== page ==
One of the quotes that Albert Einstein is credited with is: “The definition of insanity is doing the same thing over and over again and expecting different results.” If that is indeed how insanity is defined then there is no part of IT that is more insane than the corporate WAN. I’ll explain why I say that below.
Improving WAN Performance
In the 2015 ZK Research/Tech Target Network Purchase Intention Study we asked the question: “What initiatives will you invest in to improve your WAN performance in the next 12 months?” While there are many ways of performance of the enterprise WAN, it appears that most organizations are continuing to do the same things over and over, the very definition of insanity.
The top response in the survey was “add more bandwidth” followed by “improve WAN security” and “buy new routers”. Down at the bottom of the list of responses are initiatives such as migrating to a mesh network, WAN aggregation, SDN, and WAN virtualization. Improving WAN security makes sense, given the number of high-profile attacks the industry has seen over the past two years. However, the other top responses around purchasing more bandwidth and new routers are things that companies have done for years and which have not displayed any appreciable improvement.
I recall a customer I did some work with a few years ago who told me about the WAN issues his organization was having. After having many discussions with his telecom provider, he decided to take their advice and upgrade all of his circuits. The net result? The same WAN problems with a more expensive network.
Same Actions, Same Results
All of this raises the question: if upgrading bandwidth and buying new hardware hasn’t worked in the past two decades, why do organizations continue to do the same thing over and over? I believe the reason is because these initiatives are easy to understand, and as well as being low-risk. In some ways it’s also somewhat logical if you’re not network savvy. If a road is congested and adding more lanes speeds up traffic, then adding more bandwidth must alleviate network problems.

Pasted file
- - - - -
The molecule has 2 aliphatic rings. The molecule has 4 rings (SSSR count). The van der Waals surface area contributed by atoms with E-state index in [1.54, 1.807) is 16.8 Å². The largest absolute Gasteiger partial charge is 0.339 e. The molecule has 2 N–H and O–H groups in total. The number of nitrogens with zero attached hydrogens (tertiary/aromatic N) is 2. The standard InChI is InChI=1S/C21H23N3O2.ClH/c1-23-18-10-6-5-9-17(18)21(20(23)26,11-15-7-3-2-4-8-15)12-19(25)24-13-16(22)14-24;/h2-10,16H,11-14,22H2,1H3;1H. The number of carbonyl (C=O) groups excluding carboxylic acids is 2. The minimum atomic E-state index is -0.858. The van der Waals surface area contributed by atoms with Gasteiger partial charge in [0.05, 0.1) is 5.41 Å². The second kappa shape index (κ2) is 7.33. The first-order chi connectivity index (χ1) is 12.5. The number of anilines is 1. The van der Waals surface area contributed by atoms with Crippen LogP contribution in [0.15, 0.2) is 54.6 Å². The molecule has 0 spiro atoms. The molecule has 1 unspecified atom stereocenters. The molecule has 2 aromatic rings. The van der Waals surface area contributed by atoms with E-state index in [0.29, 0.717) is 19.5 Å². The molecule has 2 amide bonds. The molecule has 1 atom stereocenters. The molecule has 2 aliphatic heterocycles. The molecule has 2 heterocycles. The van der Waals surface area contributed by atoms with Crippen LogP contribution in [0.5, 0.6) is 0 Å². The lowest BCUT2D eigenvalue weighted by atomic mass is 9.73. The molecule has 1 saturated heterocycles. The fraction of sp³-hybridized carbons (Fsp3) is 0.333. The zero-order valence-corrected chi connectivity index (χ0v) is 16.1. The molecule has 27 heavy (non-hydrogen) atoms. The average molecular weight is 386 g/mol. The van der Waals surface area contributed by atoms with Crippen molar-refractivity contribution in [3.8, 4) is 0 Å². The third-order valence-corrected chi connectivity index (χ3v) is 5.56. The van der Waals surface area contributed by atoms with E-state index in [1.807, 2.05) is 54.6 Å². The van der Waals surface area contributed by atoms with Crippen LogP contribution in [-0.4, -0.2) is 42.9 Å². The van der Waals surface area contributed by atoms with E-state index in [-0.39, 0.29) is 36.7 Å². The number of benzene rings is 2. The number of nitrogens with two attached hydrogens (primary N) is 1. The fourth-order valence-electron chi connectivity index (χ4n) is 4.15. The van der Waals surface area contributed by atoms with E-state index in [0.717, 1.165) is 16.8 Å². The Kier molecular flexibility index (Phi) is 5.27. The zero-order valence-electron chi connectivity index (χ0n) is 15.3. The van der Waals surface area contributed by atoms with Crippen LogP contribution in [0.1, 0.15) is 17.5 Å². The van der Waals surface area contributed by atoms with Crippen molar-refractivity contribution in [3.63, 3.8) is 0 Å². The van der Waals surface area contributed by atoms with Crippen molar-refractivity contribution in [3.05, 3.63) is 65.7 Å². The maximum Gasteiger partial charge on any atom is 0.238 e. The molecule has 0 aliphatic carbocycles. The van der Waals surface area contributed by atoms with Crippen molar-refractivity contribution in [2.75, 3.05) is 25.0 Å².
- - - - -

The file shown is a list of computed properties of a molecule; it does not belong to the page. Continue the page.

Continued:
But network problems aren’t as simple as cars on a road. There are many causes of WAN performance issues including application protocols, configuration issues, and inefficient use of bandwidth. Before businesses open up their wallets and spend more on increasing the size of that overpriced MPLS pipe, they should ensure that bandwidth is indeed the problem.
How To REALLY Help Your WAN
A few relatively easy things to do before spending more on bandwidth and routers are listed below:
- Deploy WAN optimization. I know there’s some industry chatter that WAN optimization is a technology for an era of network that is long gone by. That’s not true at all. Originally, WAN optimization was solely for private networks, but almost all the vendors now have solutions that extend to the cloud. WAN optimization should be a no-brainer for any organization looking to improve the performance of the network.
- Enable branch offices to directly connect to the Internet. So much of todays network traffic is Internet access to cloud applications. Routing this traffic through a single Internet point and backhauling it over the WAN is a huge waste of bandwidth. Instead of adding more bandwidth, get rid of traffic that doesn’t need to pass over the WAN.
- Evolve to a multi-path configuration. Most enterprise WANs use an “active-passive” architecture. This means that even though a branch office may have multiple WAN connections, only one can be active at a time. Multi-path solutions are widely available today and much simpler to deploy than trying to configure it through a command line on a router. There’s no reason to add more bandwidth if the company is only using half the bandwidth it is paying for.
The concept of a broadband WAN or SD-WAN may seem intimidating to many IT departments, and I get that. However, businesses can’t continue to throw more money at bandwidth and new routers. That would be, by definition, insane. Instead, do a few of the easy things I listed above. That will provide much greater bang for the WAN buck spent.